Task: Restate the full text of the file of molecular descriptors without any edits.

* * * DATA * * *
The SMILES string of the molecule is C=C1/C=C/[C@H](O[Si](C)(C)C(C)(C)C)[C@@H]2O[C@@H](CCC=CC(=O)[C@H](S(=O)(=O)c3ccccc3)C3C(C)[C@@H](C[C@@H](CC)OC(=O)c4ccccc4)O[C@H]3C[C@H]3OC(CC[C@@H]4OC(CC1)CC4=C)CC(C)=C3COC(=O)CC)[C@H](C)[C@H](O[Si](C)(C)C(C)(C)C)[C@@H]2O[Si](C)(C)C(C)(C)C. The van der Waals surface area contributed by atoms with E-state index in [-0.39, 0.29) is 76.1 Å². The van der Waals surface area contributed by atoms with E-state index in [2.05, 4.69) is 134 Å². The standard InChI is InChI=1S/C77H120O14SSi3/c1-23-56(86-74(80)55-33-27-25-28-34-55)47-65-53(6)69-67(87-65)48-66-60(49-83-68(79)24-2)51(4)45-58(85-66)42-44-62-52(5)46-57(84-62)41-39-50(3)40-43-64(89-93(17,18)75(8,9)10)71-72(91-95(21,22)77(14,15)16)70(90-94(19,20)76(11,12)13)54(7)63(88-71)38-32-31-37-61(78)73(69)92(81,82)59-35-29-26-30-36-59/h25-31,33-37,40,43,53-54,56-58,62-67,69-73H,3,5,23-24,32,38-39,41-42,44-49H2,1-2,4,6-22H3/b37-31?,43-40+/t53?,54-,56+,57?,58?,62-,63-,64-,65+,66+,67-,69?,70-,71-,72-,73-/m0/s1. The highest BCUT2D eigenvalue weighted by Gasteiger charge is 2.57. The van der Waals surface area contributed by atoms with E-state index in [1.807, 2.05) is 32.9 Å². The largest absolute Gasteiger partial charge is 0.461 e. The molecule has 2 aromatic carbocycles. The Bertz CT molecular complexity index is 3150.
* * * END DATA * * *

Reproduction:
The SMILES string of the molecule is C=C1/C=C/[C@H](O[Si](C)(C)C(C)(C)C)[C@@H]2O[C@@H](CCC=CC(=O)[C@H](S(=O)(=O)c3ccccc3)C3C(C)[C@@H](C[C@@H](CC)OC(=O)c4ccccc4)O[C@H]3C[C@H]3OC(CC[C@@H]4OC(CC1)CC4=C)CC(C)=C3COC(=O)CC)[C@H](C)[C@H](O[Si](C)(C)C(C)(C)C)[C@@H]2O[Si](C)(C)C(C)(C)C. The van der Waals surface area contributed by atoms with E-state index in [-0.39, 0.29) is 76.1 Å². The van der Waals surface area contributed by atoms with E-state index in [2.05, 4.69) is 134 Å². The standard InChI is InChI=1S/C77H120O14SSi3/c1-23-56(86-74(80)55-33-27-25-28-34-55)47-65-53(6)69-67(87-65)48-66-60(49-83-68(79)24-2)51(4)45-58(85-66)42-44-62-52(5)46-57(84-62)41-39-50(3)40-43-64(89-93(17,18)75(8,9)10)71-72(91-95(21,22)77(14,15)16)70(90-94(19,20)76(11,12)13)54(7)63(88-71)38-32-31-37-61(78)73(69)92(81,82)59-35-29-26-30-36-59/h25-31,33-37,40,43,53-54,56-58,62-67,69-73H,3,5,23-24,32,38-39,41-42,44-49H2,1-2,4,6-22H3/b37-31?,43-40+/t53?,54-,56+,57?,58?,62-,63-,64-,65+,66+,67-,69?,70-,71-,72-,73-/m0/s1. The highest BCUT2D eigenvalue weighted by Gasteiger charge is 2.57. The van der Waals surface area contributed by atoms with E-state index in [1.807, 2.05) is 32.9 Å². The largest absolute Gasteiger partial charge is 0.461 e. The molecule has 2 aromatic carbocycles. The Bertz CT molecular complexity index is 3150.